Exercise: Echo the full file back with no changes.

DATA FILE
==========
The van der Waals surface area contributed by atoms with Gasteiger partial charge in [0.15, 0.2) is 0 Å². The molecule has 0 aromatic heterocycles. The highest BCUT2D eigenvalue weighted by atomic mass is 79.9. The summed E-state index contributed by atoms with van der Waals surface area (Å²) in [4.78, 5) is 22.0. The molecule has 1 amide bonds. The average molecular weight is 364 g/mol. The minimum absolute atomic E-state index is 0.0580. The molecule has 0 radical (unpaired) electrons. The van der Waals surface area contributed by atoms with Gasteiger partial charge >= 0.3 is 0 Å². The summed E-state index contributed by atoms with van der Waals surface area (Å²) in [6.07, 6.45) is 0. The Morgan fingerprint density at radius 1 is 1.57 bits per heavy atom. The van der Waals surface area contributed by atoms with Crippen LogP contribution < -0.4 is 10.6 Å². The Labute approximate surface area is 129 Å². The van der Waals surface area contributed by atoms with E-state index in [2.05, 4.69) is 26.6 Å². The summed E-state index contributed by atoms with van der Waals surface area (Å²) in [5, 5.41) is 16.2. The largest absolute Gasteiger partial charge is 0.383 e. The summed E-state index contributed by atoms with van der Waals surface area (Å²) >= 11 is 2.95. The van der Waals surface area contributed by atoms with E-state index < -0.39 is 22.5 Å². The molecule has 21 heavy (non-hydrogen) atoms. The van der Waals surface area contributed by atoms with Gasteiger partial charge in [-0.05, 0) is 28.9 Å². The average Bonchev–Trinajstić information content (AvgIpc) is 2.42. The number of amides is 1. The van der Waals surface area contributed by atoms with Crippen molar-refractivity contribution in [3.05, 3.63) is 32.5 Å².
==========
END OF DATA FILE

The van der Waals surface area contributed by atoms with Gasteiger partial charge in [0.15, 0.2) is 0 Å². The molecule has 0 aromatic heterocycles. The highest BCUT2D eigenvalue weighted by atomic mass is 79.9. The summed E-state index contributed by atoms with van der Waals surface area (Å²) in [4.78, 5) is 22.0. The molecule has 1 amide bonds. The average molecular weight is 364 g/mol. The minimum absolute atomic E-state index is 0.0580. The molecule has 0 radical (unpaired) electrons. The van der Waals surface area contributed by atoms with Gasteiger partial charge >= 0.3 is 0 Å². The summed E-state index contributed by atoms with van der Waals surface area (Å²) in [6.07, 6.45) is 0. The Morgan fingerprint density at radius 1 is 1.57 bits per heavy atom. The van der Waals surface area contributed by atoms with Crippen LogP contribution < -0.4 is 10.6 Å². The Labute approximate surface area is 129 Å². The van der Waals surface area contributed by atoms with E-state index in [2.05, 4.69) is 26.6 Å². The summed E-state index contributed by atoms with van der Waals surface area (Å²) in [5, 5.41) is 16.2. The largest absolute Gasteiger partial charge is 0.383 e. The summed E-state index contributed by atoms with van der Waals surface area (Å²) >= 11 is 2.95. The van der Waals surface area contributed by atoms with E-state index < -0.39 is 22.5 Å². The molecule has 21 heavy (non-hydrogen) atoms. The van der Waals surface area contributed by atoms with Gasteiger partial charge in [-0.05, 0) is 28.9 Å². The average Bonchev–Trinajstić information content (AvgIpc) is 2.42. The number of amides is 1. The van der Waals surface area contributed by atoms with Crippen molar-refractivity contribution in [3.05, 3.63) is 32.5 Å².